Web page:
• Third, the accused must have family ties in the area where the trial is to take place, such as a spouse, children, parents or siblings.  Many people in the lower classes have trouble showing that they have ties to the community.
  • The risk of flight can keep the judge from granting pre-trial release.[xv]
  • The risk of the accused obstructing justice, as for example, influencing the witnesses,[xvi] can prevent the judge from granting bail.  Even if the first four requirements can be fulfilled, it is hard for the accused to prove a negative–he or she will not flee.  The judge is inclined to keep the accused in prison to avoid any possible obstruction of justice.  The Criminal Procedures code states that there need only be “sufficiently convincing elements that the accused is probably the author of or a participant in a punishable act.”[xvii]

Although Bolivian law respects the right to a defense, the public defenders’ office is grossly underfunded and under-staffed—a huge impediment for low-income people facing trial. Furthermore prisons, with some exceptions like El Abra near Cochabamba, do not have space for private attorney-client conference.  Time alone with the client is essential for the accused to develop trust in the lawyer and prepare the defense.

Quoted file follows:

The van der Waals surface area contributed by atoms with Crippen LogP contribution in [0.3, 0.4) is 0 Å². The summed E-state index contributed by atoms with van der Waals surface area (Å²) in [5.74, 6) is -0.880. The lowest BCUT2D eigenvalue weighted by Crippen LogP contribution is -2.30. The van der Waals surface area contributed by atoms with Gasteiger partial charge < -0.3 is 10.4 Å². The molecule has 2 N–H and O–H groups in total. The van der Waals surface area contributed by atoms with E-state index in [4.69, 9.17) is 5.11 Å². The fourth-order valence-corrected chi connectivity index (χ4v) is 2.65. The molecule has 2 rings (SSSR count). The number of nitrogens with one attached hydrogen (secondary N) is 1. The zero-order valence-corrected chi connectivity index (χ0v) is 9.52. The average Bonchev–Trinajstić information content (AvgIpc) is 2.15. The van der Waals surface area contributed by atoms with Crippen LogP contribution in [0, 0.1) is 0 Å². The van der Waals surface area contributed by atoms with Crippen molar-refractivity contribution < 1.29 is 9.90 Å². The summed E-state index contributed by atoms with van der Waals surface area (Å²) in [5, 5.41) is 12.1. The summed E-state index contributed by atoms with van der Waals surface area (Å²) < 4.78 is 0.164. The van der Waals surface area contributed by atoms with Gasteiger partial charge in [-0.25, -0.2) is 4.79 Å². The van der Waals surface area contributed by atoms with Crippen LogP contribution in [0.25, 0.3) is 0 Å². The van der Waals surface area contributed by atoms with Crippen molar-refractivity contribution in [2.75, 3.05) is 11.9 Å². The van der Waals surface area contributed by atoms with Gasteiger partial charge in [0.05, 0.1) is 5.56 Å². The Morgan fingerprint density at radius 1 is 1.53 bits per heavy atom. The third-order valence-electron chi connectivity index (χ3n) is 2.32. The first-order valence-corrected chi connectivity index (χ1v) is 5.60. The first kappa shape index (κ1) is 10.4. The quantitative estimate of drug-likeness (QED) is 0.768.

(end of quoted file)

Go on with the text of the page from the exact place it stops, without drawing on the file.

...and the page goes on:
What legal benefits exist for prisoners?

Several legal options exist in Bolivia to reduce time served in prison.  With the exception of sexual assault, drug trafficking, and first-degree murder, crimes in which the offender must serve “flat time,” or time in calendar years, the inmate can work off his or her sentence.

Two for one: For every two days of work/school, one’s sentence is reduced by one day.  If one works for 365 days, one reduces one’s sentence by six months.  This is called good time, redención (reduction of the sentence).[xviii]

Early release: After serving half of their sentence, inmates may get formal, legal employment outside the prison.  This is called extramuro[xix] (outside the walls), a work release program.  People convicted of three crimes: sexual assault, drug trafficking, and first-degree murder are ineligible for this benefit.  All prisoners, however, can qualify for parole after serving two thirds of their sentence.